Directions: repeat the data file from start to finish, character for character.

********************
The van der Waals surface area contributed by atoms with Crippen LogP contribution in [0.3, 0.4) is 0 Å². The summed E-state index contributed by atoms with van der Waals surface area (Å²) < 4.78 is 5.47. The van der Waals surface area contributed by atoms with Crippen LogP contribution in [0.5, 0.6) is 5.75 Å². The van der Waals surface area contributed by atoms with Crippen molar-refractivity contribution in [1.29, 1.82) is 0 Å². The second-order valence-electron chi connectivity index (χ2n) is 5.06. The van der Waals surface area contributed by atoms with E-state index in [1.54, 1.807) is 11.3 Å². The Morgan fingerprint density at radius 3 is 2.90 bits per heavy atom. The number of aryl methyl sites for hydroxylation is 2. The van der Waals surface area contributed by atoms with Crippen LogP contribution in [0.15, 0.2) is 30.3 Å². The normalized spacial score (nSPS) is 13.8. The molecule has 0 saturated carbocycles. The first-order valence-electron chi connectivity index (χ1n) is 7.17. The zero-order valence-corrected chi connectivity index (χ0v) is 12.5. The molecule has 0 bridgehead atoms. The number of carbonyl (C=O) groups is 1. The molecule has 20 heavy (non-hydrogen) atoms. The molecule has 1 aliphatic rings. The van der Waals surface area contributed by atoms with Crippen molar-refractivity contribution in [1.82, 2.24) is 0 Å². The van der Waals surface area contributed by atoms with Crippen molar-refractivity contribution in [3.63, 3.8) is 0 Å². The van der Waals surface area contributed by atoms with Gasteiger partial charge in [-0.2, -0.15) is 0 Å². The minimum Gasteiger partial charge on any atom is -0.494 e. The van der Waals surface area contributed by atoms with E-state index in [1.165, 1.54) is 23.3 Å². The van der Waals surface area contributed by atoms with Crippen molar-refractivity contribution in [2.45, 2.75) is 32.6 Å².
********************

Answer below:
The van der Waals surface area contributed by atoms with Crippen LogP contribution in [0.3, 0.4) is 0 Å². The summed E-state index contributed by atoms with van der Waals surface area (Å²) < 4.78 is 5.47. The van der Waals surface area contributed by atoms with Crippen LogP contribution in [0.5, 0.6) is 5.75 Å². The van der Waals surface area contributed by atoms with Crippen molar-refractivity contribution in [1.29, 1.82) is 0 Å². The second-order valence-electron chi connectivity index (χ2n) is 5.06. The van der Waals surface area contributed by atoms with E-state index in [1.54, 1.807) is 11.3 Å². The Morgan fingerprint density at radius 3 is 2.90 bits per heavy atom. The number of aryl methyl sites for hydroxylation is 2. The van der Waals surface area contributed by atoms with Crippen LogP contribution in [0.15, 0.2) is 30.3 Å². The normalized spacial score (nSPS) is 13.8. The molecule has 0 saturated carbocycles. The first-order valence-electron chi connectivity index (χ1n) is 7.17. The zero-order valence-corrected chi connectivity index (χ0v) is 12.5. The molecule has 0 bridgehead atoms. The number of carbonyl (C=O) groups is 1. The molecule has 20 heavy (non-hydrogen) atoms. The molecule has 1 aliphatic rings. The van der Waals surface area contributed by atoms with Crippen molar-refractivity contribution in [1.82, 2.24) is 0 Å². The van der Waals surface area contributed by atoms with Crippen molar-refractivity contribution in [3.63, 3.8) is 0 Å². The van der Waals surface area contributed by atoms with Gasteiger partial charge in [-0.2, -0.15) is 0 Å². The minimum Gasteiger partial charge on any atom is -0.494 e. The van der Waals surface area contributed by atoms with E-state index in [1.165, 1.54) is 23.3 Å². The van der Waals surface area contributed by atoms with Crippen molar-refractivity contribution in [2.45, 2.75) is 32.6 Å².